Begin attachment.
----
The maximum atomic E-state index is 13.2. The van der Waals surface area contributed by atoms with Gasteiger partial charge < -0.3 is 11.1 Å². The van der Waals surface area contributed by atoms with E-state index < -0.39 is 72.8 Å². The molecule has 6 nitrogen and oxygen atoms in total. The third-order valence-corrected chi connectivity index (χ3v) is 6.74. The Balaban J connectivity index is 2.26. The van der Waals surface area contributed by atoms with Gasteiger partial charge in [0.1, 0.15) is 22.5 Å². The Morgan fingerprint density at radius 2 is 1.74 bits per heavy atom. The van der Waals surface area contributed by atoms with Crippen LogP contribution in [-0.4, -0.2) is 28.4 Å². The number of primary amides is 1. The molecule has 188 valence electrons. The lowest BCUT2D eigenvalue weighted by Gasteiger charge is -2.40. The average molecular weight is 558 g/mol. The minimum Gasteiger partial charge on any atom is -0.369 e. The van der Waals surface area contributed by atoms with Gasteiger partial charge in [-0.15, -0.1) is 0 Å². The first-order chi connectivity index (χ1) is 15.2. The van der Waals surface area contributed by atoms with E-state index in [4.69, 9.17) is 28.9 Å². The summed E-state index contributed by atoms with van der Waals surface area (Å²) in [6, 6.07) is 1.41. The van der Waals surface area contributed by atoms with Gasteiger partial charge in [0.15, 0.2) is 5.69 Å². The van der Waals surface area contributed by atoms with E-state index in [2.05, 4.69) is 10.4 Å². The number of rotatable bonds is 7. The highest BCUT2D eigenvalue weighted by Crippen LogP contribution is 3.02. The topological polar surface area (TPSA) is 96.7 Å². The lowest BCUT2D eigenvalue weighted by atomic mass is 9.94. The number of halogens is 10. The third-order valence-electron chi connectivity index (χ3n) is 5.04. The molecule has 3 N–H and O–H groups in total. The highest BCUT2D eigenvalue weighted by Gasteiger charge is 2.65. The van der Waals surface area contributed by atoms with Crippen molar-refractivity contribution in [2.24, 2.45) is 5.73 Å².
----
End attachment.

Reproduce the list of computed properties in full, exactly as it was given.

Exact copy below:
The maximum atomic E-state index is 13.2. The van der Waals surface area contributed by atoms with Gasteiger partial charge < -0.3 is 11.1 Å². The van der Waals surface area contributed by atoms with E-state index < -0.39 is 72.8 Å². The molecule has 6 nitrogen and oxygen atoms in total. The third-order valence-corrected chi connectivity index (χ3v) is 6.74. The Balaban J connectivity index is 2.26. The van der Waals surface area contributed by atoms with Gasteiger partial charge in [0.1, 0.15) is 22.5 Å². The Morgan fingerprint density at radius 2 is 1.74 bits per heavy atom. The van der Waals surface area contributed by atoms with Crippen LogP contribution in [-0.4, -0.2) is 28.4 Å². The number of primary amides is 1. The molecule has 188 valence electrons. The lowest BCUT2D eigenvalue weighted by Gasteiger charge is -2.40. The average molecular weight is 558 g/mol. The minimum Gasteiger partial charge on any atom is -0.369 e. The van der Waals surface area contributed by atoms with Gasteiger partial charge in [-0.15, -0.1) is 0 Å². The first-order chi connectivity index (χ1) is 15.2. The van der Waals surface area contributed by atoms with E-state index in [4.69, 9.17) is 28.9 Å². The summed E-state index contributed by atoms with van der Waals surface area (Å²) in [6, 6.07) is 1.41. The van der Waals surface area contributed by atoms with Gasteiger partial charge in [0.15, 0.2) is 5.69 Å². The van der Waals surface area contributed by atoms with E-state index in [2.05, 4.69) is 10.4 Å². The number of rotatable bonds is 7. The highest BCUT2D eigenvalue weighted by Crippen LogP contribution is 3.02. The topological polar surface area (TPSA) is 96.7 Å². The lowest BCUT2D eigenvalue weighted by atomic mass is 9.94. The number of halogens is 10. The third-order valence-electron chi connectivity index (χ3n) is 5.04. The molecule has 3 N–H and O–H groups in total. The highest BCUT2D eigenvalue weighted by Gasteiger charge is 2.65. The van der Waals surface area contributed by atoms with Crippen molar-refractivity contribution in [2.24, 2.45) is 5.73 Å².